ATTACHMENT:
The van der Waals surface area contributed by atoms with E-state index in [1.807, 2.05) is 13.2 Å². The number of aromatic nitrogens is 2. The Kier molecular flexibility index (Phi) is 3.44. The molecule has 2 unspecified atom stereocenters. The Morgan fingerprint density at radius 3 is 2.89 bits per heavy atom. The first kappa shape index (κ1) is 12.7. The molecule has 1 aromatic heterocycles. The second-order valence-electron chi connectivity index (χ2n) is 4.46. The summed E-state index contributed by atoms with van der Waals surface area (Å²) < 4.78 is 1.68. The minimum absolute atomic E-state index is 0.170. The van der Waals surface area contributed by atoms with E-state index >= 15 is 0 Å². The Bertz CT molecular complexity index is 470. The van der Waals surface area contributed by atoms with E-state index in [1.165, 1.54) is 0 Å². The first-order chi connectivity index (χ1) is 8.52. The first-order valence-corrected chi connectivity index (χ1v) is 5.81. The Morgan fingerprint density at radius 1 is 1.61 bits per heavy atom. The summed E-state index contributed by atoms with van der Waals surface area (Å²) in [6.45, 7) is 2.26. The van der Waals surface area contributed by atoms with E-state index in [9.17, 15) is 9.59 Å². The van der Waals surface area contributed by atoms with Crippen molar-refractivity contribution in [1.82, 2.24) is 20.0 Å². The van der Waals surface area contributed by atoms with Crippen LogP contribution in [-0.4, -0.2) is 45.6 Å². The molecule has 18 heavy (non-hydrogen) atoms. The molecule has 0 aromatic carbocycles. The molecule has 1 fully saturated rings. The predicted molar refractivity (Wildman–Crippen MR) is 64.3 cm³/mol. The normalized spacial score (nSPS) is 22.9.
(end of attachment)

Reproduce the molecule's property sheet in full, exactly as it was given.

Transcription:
The van der Waals surface area contributed by atoms with E-state index in [1.807, 2.05) is 13.2 Å². The number of aromatic nitrogens is 2. The Kier molecular flexibility index (Phi) is 3.44. The molecule has 2 unspecified atom stereocenters. The Morgan fingerprint density at radius 3 is 2.89 bits per heavy atom. The first kappa shape index (κ1) is 12.7. The molecule has 1 aromatic heterocycles. The second-order valence-electron chi connectivity index (χ2n) is 4.46. The summed E-state index contributed by atoms with van der Waals surface area (Å²) < 4.78 is 1.68. The minimum absolute atomic E-state index is 0.170. The van der Waals surface area contributed by atoms with E-state index >= 15 is 0 Å². The Bertz CT molecular complexity index is 470. The van der Waals surface area contributed by atoms with E-state index in [1.165, 1.54) is 0 Å². The first-order chi connectivity index (χ1) is 8.52. The first-order valence-corrected chi connectivity index (χ1v) is 5.81. The Morgan fingerprint density at radius 1 is 1.61 bits per heavy atom. The summed E-state index contributed by atoms with van der Waals surface area (Å²) in [6.45, 7) is 2.26. The van der Waals surface area contributed by atoms with E-state index in [9.17, 15) is 9.59 Å². The van der Waals surface area contributed by atoms with Crippen molar-refractivity contribution in [1.82, 2.24) is 20.0 Å². The van der Waals surface area contributed by atoms with Crippen LogP contribution in [-0.4, -0.2) is 45.6 Å². The molecule has 18 heavy (non-hydrogen) atoms. The molecule has 0 aromatic carbocycles. The molecule has 1 fully saturated rings. The predicted molar refractivity (Wildman–Crippen MR) is 64.3 cm³/mol. The normalized spacial score (nSPS) is 22.9.